Samarkand, Uzbekistan, 3 October 2018.
(Click on any image to see it in a larger size.)
As we turned up at the Registan, there was a wedding party having their photo taken.
This is the Registan without a wedding event in front. Ulugh Beg Madrassah is on the left, Tillya-Kari Madrassah in the centre and Shir Dor Madrassah on the right. Samarkand was the capital of Timur’s empire. The Registan was the ceremonial heart of Samarkand and was the place for markets, public announcements, military parades and public executions. It was in a state of ruin at the end of the nineteenth century and restored primarily by the Soviets, who pieced together all the shattered debris lying on the ground.
The dome of the mosque that is incorporated into the Ulugh Beg Madrassah.
One of the domes of the Shir Dor Madrassah.
Ulugh Beg Madrassah is on the left, Tillya-Kari Madrassah on the right. Ulugh Beg Madrassah is the oldest of the three, built 1417 to 1420 when Ulugh Beg was Crown Prince, resident in Samarkand, while his father Shah Rukh ruled the empire from Herat (in what is now Afghanistan). Other buildings in the square at the time fell into disrepair and were later replaced.
Tillya-Kari Madrassah was the last of the three, built between 1646 and 1660. The name means “gilded” and we will later see something of the interior of the mosque, featuring much gold leaf.
Meanwhile, though, here are some images from the markets inside the courtyard of the Ulugh Beg Madrassah.
The young woman’s backpack says “Golden Eagle/ Trans-Siberian Express”.
Coming out of the Ulugh Beg Madrassah now, and looking across at the Shir Dor Madrassah, built between 1619 and 1636. While public Islamic architectural art is usually abstract, we see here some of the more figurative elements that crept in in the seventeenth century. Above the entrance arch are two tigers, each chasing a deer, and carrying anthropomorphic suns on their backs.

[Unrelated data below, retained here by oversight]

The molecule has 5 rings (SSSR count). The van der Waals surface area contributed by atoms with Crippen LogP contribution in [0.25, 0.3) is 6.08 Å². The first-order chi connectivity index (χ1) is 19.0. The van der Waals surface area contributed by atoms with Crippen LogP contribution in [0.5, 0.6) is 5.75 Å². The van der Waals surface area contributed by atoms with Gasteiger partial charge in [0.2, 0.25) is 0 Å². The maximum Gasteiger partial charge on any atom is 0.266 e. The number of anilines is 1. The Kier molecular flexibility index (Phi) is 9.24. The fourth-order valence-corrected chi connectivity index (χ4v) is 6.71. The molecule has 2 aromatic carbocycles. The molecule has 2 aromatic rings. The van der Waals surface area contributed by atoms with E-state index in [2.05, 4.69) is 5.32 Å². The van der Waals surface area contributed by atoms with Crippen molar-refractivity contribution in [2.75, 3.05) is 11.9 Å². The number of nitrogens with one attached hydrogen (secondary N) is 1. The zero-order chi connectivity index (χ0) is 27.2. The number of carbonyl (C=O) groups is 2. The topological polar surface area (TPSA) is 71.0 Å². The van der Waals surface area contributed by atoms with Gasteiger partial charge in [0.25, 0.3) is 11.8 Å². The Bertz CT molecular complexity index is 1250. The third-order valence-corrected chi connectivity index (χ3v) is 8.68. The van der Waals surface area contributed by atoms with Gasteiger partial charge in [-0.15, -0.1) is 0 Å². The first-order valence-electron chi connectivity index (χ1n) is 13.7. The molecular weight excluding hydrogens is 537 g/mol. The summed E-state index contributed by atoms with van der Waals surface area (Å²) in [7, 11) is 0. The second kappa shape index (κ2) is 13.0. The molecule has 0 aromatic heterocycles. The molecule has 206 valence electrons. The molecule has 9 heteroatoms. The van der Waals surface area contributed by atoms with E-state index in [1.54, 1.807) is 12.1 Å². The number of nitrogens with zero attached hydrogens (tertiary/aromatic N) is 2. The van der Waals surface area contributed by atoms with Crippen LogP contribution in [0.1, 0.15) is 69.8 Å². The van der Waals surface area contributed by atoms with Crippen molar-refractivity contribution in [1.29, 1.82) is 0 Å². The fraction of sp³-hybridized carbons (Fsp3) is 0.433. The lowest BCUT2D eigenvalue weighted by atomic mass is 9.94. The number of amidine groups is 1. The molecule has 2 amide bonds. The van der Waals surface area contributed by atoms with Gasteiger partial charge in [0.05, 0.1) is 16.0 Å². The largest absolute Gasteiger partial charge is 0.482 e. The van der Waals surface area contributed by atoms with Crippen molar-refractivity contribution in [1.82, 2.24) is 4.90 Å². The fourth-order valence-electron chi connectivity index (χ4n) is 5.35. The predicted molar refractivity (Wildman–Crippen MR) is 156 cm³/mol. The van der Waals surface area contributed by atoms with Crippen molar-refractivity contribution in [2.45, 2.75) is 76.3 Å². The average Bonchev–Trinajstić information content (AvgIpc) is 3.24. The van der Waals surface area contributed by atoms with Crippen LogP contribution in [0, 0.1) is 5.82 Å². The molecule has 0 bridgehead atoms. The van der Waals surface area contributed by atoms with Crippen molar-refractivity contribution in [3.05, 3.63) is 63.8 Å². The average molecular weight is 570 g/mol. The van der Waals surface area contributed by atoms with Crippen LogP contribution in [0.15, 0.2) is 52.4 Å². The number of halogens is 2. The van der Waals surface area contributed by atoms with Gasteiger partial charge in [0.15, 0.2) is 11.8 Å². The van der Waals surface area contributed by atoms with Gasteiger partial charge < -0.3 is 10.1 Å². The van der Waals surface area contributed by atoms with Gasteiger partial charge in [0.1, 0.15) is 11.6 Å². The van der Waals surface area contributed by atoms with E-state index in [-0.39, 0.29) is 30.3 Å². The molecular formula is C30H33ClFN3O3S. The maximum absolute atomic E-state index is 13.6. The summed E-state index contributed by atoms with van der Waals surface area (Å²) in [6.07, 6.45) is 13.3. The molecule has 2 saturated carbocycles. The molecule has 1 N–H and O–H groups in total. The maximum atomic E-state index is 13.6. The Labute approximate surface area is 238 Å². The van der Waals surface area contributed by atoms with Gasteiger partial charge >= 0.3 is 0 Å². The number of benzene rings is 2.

This is the entrance steps of the Ulugh Beg Madrassah, which we are now heading into.
Through into the interior courtyard, we are now heading into the mosque.
First we have some details of the decorations…
This is a closer view of the previous image.
And now we get to wider views of the interior of the mosque, in all its gilded magnificence.
This is not a tourist walking by, rather an official or attendant.
On the left is the entrance to the mosque and on the right the minbar, where the imam climbs up to give an address.
Painted rather than gilded, not sure if this is in the mosque or on the way out.
Out in the open again, looking across at the Ulugh Beg Madrassah with the Tillya-Kari Madrassah on the right.
Ulugh Beg Madrassah.
One of the small corner turrets of the Tillya-Kari Madrassah.
A detail of one of the domes of the Shir Dor Madrassah.
A wider view.
Now inside the Shir Dor Madrassah, looking up inside one of those domes.
Top of a portal in the interior courtyard of the the Shir Dor Madrassah.
Markets in the interior courtyard of the Shir Dor Madrassah.
Final image, out in the open again.